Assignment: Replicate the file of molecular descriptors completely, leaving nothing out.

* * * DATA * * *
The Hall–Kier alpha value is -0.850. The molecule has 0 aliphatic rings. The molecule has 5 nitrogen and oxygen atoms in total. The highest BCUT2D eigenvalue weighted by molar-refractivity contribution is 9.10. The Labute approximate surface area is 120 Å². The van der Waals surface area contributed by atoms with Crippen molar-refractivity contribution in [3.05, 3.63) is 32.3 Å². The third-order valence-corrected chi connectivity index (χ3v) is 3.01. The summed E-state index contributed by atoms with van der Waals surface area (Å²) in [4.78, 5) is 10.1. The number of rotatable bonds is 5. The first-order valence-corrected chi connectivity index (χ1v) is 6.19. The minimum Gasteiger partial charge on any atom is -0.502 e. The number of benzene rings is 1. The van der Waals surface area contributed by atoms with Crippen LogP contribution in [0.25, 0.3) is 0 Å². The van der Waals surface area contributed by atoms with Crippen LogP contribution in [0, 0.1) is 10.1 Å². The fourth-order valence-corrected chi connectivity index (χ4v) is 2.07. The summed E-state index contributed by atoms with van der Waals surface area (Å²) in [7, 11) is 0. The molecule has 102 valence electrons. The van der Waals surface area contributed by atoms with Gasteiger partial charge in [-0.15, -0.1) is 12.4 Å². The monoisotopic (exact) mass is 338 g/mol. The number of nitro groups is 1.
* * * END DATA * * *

The Hall–Kier alpha value is -0.850. The molecule has 0 aliphatic rings. The molecule has 5 nitrogen and oxygen atoms in total. The highest BCUT2D eigenvalue weighted by molar-refractivity contribution is 9.10. The Labute approximate surface area is 120 Å². The van der Waals surface area contributed by atoms with Crippen molar-refractivity contribution in [3.05, 3.63) is 32.3 Å². The third-order valence-corrected chi connectivity index (χ3v) is 3.01. The summed E-state index contributed by atoms with van der Waals surface area (Å²) in [4.78, 5) is 10.1. The number of rotatable bonds is 5. The first-order valence-corrected chi connectivity index (χ1v) is 6.19. The minimum Gasteiger partial charge on any atom is -0.502 e. The number of benzene rings is 1. The van der Waals surface area contributed by atoms with Crippen LogP contribution in [0.25, 0.3) is 0 Å². The van der Waals surface area contributed by atoms with Crippen LogP contribution in [0, 0.1) is 10.1 Å². The fourth-order valence-corrected chi connectivity index (χ4v) is 2.07. The summed E-state index contributed by atoms with van der Waals surface area (Å²) in [7, 11) is 0. The molecule has 102 valence electrons. The van der Waals surface area contributed by atoms with Gasteiger partial charge in [-0.15, -0.1) is 12.4 Å². The monoisotopic (exact) mass is 338 g/mol. The number of nitro groups is 1.